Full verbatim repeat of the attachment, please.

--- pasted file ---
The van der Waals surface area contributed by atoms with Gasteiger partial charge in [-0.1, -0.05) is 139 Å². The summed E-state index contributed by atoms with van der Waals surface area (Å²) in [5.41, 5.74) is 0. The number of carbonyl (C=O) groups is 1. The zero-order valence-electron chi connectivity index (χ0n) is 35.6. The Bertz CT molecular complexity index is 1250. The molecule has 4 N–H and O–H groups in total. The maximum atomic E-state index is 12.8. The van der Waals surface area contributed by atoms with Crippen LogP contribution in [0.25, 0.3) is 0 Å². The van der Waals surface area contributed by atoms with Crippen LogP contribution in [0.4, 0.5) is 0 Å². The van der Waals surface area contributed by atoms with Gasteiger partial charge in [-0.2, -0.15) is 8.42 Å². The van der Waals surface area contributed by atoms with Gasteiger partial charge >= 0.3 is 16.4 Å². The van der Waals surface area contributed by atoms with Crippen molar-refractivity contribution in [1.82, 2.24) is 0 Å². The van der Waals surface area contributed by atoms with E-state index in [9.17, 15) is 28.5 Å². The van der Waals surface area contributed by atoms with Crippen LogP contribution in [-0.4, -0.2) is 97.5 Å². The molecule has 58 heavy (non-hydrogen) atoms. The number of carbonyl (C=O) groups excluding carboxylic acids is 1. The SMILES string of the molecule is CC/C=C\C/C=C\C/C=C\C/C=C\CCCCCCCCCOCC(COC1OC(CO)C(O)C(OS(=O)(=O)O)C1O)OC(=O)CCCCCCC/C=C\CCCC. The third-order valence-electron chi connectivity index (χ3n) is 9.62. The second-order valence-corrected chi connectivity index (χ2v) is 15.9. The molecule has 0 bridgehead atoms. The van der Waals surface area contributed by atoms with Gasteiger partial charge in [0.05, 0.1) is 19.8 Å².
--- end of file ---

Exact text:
The van der Waals surface area contributed by atoms with Gasteiger partial charge in [-0.1, -0.05) is 139 Å². The summed E-state index contributed by atoms with van der Waals surface area (Å²) in [5.41, 5.74) is 0. The number of carbonyl (C=O) groups is 1. The zero-order valence-electron chi connectivity index (χ0n) is 35.6. The Bertz CT molecular complexity index is 1250. The molecule has 4 N–H and O–H groups in total. The maximum atomic E-state index is 12.8. The van der Waals surface area contributed by atoms with Crippen LogP contribution in [0.25, 0.3) is 0 Å². The van der Waals surface area contributed by atoms with Crippen LogP contribution in [0.4, 0.5) is 0 Å². The van der Waals surface area contributed by atoms with Gasteiger partial charge in [-0.2, -0.15) is 8.42 Å². The van der Waals surface area contributed by atoms with Gasteiger partial charge >= 0.3 is 16.4 Å². The van der Waals surface area contributed by atoms with Crippen molar-refractivity contribution in [1.82, 2.24) is 0 Å². The van der Waals surface area contributed by atoms with E-state index in [9.17, 15) is 28.5 Å². The van der Waals surface area contributed by atoms with Crippen LogP contribution in [-0.4, -0.2) is 97.5 Å². The molecule has 58 heavy (non-hydrogen) atoms. The number of carbonyl (C=O) groups excluding carboxylic acids is 1. The SMILES string of the molecule is CC/C=C\C/C=C\C/C=C\C/C=C\CCCCCCCCCOCC(COC1OC(CO)C(O)C(OS(=O)(=O)O)C1O)OC(=O)CCCCCCC/C=C\CCCC. The third-order valence-electron chi connectivity index (χ3n) is 9.62. The second-order valence-corrected chi connectivity index (χ2v) is 15.9. The molecule has 0 bridgehead atoms. The van der Waals surface area contributed by atoms with Gasteiger partial charge in [0.05, 0.1) is 19.8 Å².